Now, back to Martha’s Vineyard.  During summers at the University of Pittsburgh, where I was the first person in a large family attempting college (I have 100 first cousins), I met up with some guys and became friends and we ventured to Martha’s Vineyard one cold weekend in winter, 1989, looking for work.  Farmer Jim Athearn of Morning Glory Farm hired us on the spot (for $4.25 minimum wage) for that coming summer in the comfort of his living room.  This was pre-Clinton, who raised the profile of the Vineyard, followed by some boom years, then Obama sought it out, so the trajectory has been growth and more growth.  The farm was a nuts and bolts operation back then and now its got an international brand.  Lots of people know Edgartown and Morning Glory Farm.

So my friend Leo, from college and the Vineyard, now lives in Sonoma Cty California, and my friend Justen, has called Martha’s Vineyard home since 1994.   So we are all up here, they with their wives, me solo, telling the same stories of the glory days of end of farm work week downing large quantities of Southern Comfort and stumbling around town.  While we weren’t part of it, the children of the New England blue bloods abounded.  I haven’t been up here in a bit, and you forget about the polished safe leisure good-looking life of the Ivy League Upper Classes.

 I brought my bike, and did 35 miles in a stiff wind around the island.  Packing my bike in my Benz coupe, working with rachets, and tools and the like and trying to get it into the trunk and more or less just looking like a fool, reminded me of something I’ve known for a long time but kind of keep quiet - I would never hire myself for any of the field work required for the success of what I do - even as a laborer.  Both my aptitude for it, and my attitude towards it (when I’m doing it myself, I greatly admire and respect the work of others) both are lacking, and it shows quickly when put to the test.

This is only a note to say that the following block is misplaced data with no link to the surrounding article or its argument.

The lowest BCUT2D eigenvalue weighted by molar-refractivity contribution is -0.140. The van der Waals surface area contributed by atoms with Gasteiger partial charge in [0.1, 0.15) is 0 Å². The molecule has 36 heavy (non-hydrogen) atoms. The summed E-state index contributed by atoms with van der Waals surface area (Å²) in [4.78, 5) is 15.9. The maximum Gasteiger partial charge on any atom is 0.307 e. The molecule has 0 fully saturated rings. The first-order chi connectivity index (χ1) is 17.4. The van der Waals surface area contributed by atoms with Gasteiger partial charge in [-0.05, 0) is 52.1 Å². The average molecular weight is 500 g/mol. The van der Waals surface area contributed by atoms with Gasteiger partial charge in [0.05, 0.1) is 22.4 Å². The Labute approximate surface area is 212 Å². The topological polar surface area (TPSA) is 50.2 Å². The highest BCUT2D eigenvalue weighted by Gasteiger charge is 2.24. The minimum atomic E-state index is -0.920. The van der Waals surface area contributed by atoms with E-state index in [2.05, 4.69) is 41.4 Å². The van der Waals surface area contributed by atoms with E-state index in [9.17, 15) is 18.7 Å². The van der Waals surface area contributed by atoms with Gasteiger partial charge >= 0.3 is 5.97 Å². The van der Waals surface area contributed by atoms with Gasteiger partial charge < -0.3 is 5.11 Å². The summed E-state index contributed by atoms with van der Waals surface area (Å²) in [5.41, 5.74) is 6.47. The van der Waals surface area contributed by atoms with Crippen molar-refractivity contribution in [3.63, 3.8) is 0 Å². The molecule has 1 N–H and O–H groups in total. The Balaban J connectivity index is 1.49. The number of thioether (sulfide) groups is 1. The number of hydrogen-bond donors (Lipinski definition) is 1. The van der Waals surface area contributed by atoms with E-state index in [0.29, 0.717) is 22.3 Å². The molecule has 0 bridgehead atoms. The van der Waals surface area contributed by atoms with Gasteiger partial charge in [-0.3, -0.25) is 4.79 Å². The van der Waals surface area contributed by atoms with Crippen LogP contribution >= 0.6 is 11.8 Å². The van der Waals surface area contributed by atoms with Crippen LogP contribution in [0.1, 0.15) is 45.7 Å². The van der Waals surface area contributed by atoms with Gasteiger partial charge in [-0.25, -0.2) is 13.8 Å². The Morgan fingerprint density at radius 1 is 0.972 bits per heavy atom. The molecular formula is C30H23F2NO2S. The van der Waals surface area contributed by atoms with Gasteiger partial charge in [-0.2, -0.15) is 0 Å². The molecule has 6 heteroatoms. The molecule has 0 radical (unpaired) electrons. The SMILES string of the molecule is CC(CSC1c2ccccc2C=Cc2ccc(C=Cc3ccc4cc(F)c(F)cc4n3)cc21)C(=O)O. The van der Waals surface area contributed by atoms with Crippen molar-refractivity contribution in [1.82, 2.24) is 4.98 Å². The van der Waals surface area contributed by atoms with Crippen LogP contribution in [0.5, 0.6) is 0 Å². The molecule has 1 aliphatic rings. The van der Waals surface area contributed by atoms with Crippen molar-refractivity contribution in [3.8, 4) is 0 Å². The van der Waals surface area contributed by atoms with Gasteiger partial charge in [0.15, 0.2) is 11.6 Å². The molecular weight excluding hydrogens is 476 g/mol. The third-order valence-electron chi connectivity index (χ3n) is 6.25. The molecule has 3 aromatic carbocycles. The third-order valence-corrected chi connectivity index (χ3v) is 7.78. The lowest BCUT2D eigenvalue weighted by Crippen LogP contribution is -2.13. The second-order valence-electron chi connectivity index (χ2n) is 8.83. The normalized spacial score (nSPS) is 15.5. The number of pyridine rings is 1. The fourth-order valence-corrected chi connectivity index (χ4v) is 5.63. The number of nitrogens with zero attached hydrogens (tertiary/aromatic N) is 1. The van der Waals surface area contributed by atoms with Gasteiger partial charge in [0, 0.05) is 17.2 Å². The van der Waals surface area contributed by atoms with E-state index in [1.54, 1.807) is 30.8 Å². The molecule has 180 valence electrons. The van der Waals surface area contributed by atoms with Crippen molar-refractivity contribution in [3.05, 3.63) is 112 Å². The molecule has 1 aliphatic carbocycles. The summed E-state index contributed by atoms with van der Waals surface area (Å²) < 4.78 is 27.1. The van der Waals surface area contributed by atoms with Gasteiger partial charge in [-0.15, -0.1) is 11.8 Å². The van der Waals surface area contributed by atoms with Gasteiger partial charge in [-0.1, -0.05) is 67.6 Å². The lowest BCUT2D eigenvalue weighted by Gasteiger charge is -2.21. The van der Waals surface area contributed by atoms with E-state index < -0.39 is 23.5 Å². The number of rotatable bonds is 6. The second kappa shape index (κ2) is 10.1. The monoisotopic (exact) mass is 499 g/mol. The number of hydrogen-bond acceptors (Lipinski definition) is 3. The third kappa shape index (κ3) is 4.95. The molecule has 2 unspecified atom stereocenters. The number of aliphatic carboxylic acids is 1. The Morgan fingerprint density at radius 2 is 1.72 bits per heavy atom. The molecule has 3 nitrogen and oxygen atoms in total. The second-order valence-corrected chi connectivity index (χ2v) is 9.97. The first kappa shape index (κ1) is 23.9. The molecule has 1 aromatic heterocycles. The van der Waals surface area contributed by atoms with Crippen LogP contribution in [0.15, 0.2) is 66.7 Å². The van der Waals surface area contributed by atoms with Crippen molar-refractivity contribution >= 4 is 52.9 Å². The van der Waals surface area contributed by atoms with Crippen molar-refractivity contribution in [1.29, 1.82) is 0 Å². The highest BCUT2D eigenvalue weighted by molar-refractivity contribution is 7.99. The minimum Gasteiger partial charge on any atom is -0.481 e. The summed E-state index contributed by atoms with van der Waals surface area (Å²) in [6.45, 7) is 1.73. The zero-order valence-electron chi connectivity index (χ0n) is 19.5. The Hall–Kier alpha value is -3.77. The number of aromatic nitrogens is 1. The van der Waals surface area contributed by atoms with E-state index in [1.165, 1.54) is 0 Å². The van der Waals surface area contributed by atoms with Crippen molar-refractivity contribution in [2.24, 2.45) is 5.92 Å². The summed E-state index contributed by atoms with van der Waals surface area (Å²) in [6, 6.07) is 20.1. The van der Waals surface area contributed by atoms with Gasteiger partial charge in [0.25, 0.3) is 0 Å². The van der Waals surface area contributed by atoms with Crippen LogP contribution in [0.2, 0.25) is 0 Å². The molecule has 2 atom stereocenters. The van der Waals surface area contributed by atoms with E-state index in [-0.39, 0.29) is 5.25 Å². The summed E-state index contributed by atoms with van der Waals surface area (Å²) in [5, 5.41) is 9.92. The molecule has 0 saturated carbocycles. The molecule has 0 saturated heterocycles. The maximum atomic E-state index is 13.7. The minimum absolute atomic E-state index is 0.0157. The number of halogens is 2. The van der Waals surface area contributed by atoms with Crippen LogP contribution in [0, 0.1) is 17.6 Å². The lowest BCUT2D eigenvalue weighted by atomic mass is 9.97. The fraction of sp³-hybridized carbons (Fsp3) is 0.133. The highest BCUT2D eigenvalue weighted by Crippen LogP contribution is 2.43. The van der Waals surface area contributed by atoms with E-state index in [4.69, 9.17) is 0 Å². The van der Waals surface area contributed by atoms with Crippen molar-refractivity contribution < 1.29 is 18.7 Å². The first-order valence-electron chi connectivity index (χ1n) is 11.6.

Lucas' summer is getting off to a fast start, with a week at Virginia Beach and then a week at my house leisuring caped off with an epic day of friends and a sleep over.

Half of this crew and others dyed their hair blonde.

The room temperature down in the TV room was like 95 degrees with all the heating engines of teenagers.

It occurred to me, while riding my bike, that most town I've lived in over the last 40 years have been on an upward trajectory, economically - Lancaster, PA - Pittsburgh PA - Martha's Vineyard - NYC - Catskills - Milford - Hudson Valley. I'm sure that economic 'brighter day' has served as a strong rip tide in my overall business investment optimism as I launch ventures, or stick with it in hopes the tide turns my way.